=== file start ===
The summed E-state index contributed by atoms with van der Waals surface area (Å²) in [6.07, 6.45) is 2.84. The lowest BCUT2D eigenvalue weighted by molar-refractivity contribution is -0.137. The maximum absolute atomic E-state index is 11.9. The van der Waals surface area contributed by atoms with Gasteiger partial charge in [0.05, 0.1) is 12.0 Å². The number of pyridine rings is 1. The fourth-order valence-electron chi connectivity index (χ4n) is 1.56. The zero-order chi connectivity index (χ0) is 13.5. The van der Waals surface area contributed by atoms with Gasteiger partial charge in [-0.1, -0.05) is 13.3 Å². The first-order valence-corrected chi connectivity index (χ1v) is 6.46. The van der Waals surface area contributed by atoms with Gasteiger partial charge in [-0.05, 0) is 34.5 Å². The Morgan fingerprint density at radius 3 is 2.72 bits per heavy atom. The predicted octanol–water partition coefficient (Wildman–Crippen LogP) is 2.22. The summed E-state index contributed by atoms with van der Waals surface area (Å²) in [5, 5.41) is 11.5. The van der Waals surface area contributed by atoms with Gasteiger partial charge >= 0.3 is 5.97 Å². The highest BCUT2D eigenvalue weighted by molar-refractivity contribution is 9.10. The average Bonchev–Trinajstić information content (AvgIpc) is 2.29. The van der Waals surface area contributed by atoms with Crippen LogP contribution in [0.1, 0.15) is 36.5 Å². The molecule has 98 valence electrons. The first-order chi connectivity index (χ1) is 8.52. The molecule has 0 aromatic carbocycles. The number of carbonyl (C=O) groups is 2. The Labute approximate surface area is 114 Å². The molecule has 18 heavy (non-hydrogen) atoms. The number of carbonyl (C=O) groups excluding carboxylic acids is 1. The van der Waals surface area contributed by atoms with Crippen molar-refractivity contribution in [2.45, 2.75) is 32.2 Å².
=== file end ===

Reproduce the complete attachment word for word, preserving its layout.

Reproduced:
The summed E-state index contributed by atoms with van der Waals surface area (Å²) in [6.07, 6.45) is 2.84. The lowest BCUT2D eigenvalue weighted by molar-refractivity contribution is -0.137. The maximum absolute atomic E-state index is 11.9. The van der Waals surface area contributed by atoms with Gasteiger partial charge in [0.05, 0.1) is 12.0 Å². The number of pyridine rings is 1. The fourth-order valence-electron chi connectivity index (χ4n) is 1.56. The zero-order chi connectivity index (χ0) is 13.5. The van der Waals surface area contributed by atoms with Gasteiger partial charge in [-0.1, -0.05) is 13.3 Å². The first-order valence-corrected chi connectivity index (χ1v) is 6.46. The van der Waals surface area contributed by atoms with Gasteiger partial charge in [-0.05, 0) is 34.5 Å². The Morgan fingerprint density at radius 3 is 2.72 bits per heavy atom. The predicted octanol–water partition coefficient (Wildman–Crippen LogP) is 2.22. The summed E-state index contributed by atoms with van der Waals surface area (Å²) in [5, 5.41) is 11.5. The van der Waals surface area contributed by atoms with Gasteiger partial charge >= 0.3 is 5.97 Å². The highest BCUT2D eigenvalue weighted by molar-refractivity contribution is 9.10. The average Bonchev–Trinajstić information content (AvgIpc) is 2.29. The van der Waals surface area contributed by atoms with Crippen LogP contribution in [0.1, 0.15) is 36.5 Å². The molecule has 98 valence electrons. The first-order chi connectivity index (χ1) is 8.52. The molecule has 0 aromatic carbocycles. The number of carbonyl (C=O) groups is 2. The Labute approximate surface area is 114 Å². The molecule has 18 heavy (non-hydrogen) atoms. The number of carbonyl (C=O) groups excluding carboxylic acids is 1. The van der Waals surface area contributed by atoms with Crippen molar-refractivity contribution in [2.45, 2.75) is 32.2 Å².